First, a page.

Back in 2018, I noted that Earth's equator during the last ice age was unlikely to have…
Consensus building is a way to approach problems in which mediocrity of outcome is pretty much guaranteed. Anything original is tossed out as too radical. Only ideas that fit a pre-existing notion of how things work are allowed into the consensus. The end result is never anything but an extension of what is already widely believed to be true.
This is as true in science as it is in business and politics. Interesting ideas are almost always peripheral, and they are often radically different from the consensus.
Peer reviews and conferences that aim to build consensus are hindrances to originality. They protect the Status Quo at the expense of diversity. A better way of organizing science would be to encourage the development of many different theories, and to have rivaling factions defend these theories while pointing out weaknesses in other ones.
This would produce a large number of theories on any topic, complete with lists of strengths and weaknesses. Instead of a single unified theory for everything, we get many such theories. Strengths and weakness would be widely known and accepted as such, and there would be a continuous stream of new and original ways of looking at things.
It would no longer be possible to brush aside inconvenient facts as irrelevant. Weaknesses would be highlighted by opponents, and defenders would have to explain discrepancies between theory and observation.
Consensus building and peer reviews have crippled theoretical science to such an extent that hardly anything new has come to the forefront over the last hundred years. Scientific work has been limited to tinkering with existing ideas. Anything else is considered fringe and radical. Originality is labeled pseudo-science with hardly anyone bothering to look beyond the title.
The result of this has been a number of remarkably weak explanations that exist purely because they are considered valid by consensus. As an example, we have the Nice model of solar system evolution, developed in 2005 through general consensus.
This model takes the accretion disk model of solar system formation as a given, and builds on this in order to explain our current solar system. Looking at it superficially, the theory makes sense. The early solar system is conventionally thought to have been teaming with rocks and planets, and something must have cleaned this up to form the solar system as it is today.
The Nice model proposes that big planets tossed out smaller ones. The big ones roamed the solar system until they found their present stable orbits. Using computer models, scientists have worked their way backwards to the hypothetical beginning, and from this they concluded that their model is correct.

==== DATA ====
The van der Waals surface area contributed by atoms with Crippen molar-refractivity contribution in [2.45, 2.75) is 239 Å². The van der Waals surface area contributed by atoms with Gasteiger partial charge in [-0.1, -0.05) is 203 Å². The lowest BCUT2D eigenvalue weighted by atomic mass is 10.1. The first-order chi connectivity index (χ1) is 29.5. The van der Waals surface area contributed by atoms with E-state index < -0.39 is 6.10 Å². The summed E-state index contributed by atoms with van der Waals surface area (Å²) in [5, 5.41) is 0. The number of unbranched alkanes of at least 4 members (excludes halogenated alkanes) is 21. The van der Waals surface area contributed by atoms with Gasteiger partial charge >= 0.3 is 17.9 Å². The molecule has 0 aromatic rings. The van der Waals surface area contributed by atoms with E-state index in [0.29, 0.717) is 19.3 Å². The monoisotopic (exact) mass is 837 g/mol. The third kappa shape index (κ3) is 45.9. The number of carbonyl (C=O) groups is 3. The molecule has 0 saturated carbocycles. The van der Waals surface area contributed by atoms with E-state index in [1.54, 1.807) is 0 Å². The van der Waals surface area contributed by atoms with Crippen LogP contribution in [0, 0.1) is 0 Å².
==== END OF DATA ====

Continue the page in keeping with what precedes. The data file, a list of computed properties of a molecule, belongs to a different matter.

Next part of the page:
However, there is a glaring weakness in this explanation. No less than 99% of all matter thought to have existed in the early solar system has been ejected, leaving us with a mere 1% of the original. That means that almost everything that was created early on has been ejected into space.
If we combine this with the increasingly popular assumption that our solar system is nothing special, we have to suppose that all stars have undergone similar processes in their past, throwing 99% of their original mass into space. Almost all planets ever created are rogue ones. But observation tells us otherwise. Rogue planets are not unheard of, but they’re not common either.
Some may argue that debris from the early solar system was tossed out in all directions, and that the vastness of space makes it perfectly possible to have 99% of all planets roaming around without this being noticed. However, galaxies don’t have huge clouds of debris around them. Rogue planets must therefore be moving in the plane of the galaxy, and this would make encounters with them common.
It seems to me more likely that solar systems are created stable from the start, and that there never was a violent period of great upheaval some 600 million years ago. The craters on the moon are not ancient scars, but the result of ongoing electrical activity.
This is not to say that nothing upsetting ever happens in our solar system. Something violent appears to have happened a mere 10,000 years ago. But it was nothing like the Nice model suggests, and things returned to stability in decades rather than millennia.
Mainstream astronomy fails to consider electric forces in their analysis of things, and their theories are therefore lacking a powerful mechanism for stability. Things are perpetually unstable, and processes take millions of years to complete. That’s in stark contrast to Donald Scott’s model where solar systems are created in a matter of days.
But consensus will have it that Donald Scott is a pseudo-scientist and that we must dismiss his simple explanation in favor of an elaborate tale in which gravity first pulls things together into planets, only to throw 99% of everything back into space.